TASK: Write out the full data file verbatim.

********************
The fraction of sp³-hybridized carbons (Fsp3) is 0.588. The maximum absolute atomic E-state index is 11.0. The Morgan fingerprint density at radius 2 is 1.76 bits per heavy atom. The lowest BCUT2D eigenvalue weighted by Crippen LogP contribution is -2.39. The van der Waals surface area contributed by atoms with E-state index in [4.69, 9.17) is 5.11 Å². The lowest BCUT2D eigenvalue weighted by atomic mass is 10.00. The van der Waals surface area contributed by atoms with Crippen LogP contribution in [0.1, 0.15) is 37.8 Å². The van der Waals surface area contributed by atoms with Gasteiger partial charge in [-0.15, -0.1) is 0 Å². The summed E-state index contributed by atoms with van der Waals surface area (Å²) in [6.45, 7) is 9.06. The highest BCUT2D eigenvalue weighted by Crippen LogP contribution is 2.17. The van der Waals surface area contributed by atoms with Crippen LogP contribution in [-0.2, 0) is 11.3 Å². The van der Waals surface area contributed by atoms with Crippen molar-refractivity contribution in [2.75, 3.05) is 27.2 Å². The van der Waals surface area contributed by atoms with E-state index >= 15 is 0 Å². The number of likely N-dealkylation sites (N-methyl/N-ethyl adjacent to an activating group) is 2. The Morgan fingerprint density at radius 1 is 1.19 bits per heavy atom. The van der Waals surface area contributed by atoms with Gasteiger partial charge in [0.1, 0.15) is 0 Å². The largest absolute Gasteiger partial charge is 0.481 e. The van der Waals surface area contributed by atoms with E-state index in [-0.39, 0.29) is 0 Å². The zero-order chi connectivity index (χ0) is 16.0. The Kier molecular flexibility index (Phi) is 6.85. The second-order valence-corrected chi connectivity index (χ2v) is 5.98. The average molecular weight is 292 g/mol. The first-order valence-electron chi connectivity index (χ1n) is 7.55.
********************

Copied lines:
The fraction of sp³-hybridized carbons (Fsp3) is 0.588. The maximum absolute atomic E-state index is 11.0. The Morgan fingerprint density at radius 2 is 1.76 bits per heavy atom. The lowest BCUT2D eigenvalue weighted by Crippen LogP contribution is -2.39. The van der Waals surface area contributed by atoms with E-state index in [4.69, 9.17) is 5.11 Å². The lowest BCUT2D eigenvalue weighted by atomic mass is 10.00. The van der Waals surface area contributed by atoms with Crippen LogP contribution in [0.1, 0.15) is 37.8 Å². The van der Waals surface area contributed by atoms with Gasteiger partial charge in [-0.15, -0.1) is 0 Å². The summed E-state index contributed by atoms with van der Waals surface area (Å²) in [6.45, 7) is 9.06. The highest BCUT2D eigenvalue weighted by Crippen LogP contribution is 2.17. The van der Waals surface area contributed by atoms with Crippen LogP contribution in [-0.2, 0) is 11.3 Å². The van der Waals surface area contributed by atoms with Crippen molar-refractivity contribution in [2.75, 3.05) is 27.2 Å². The van der Waals surface area contributed by atoms with E-state index >= 15 is 0 Å². The number of likely N-dealkylation sites (N-methyl/N-ethyl adjacent to an activating group) is 2. The Morgan fingerprint density at radius 1 is 1.19 bits per heavy atom. The van der Waals surface area contributed by atoms with Gasteiger partial charge in [0.1, 0.15) is 0 Å². The largest absolute Gasteiger partial charge is 0.481 e. The van der Waals surface area contributed by atoms with E-state index in [-0.39, 0.29) is 0 Å². The zero-order chi connectivity index (χ0) is 16.0. The Kier molecular flexibility index (Phi) is 6.85. The second-order valence-corrected chi connectivity index (χ2v) is 5.98. The average molecular weight is 292 g/mol. The first-order valence-electron chi connectivity index (χ1n) is 7.55.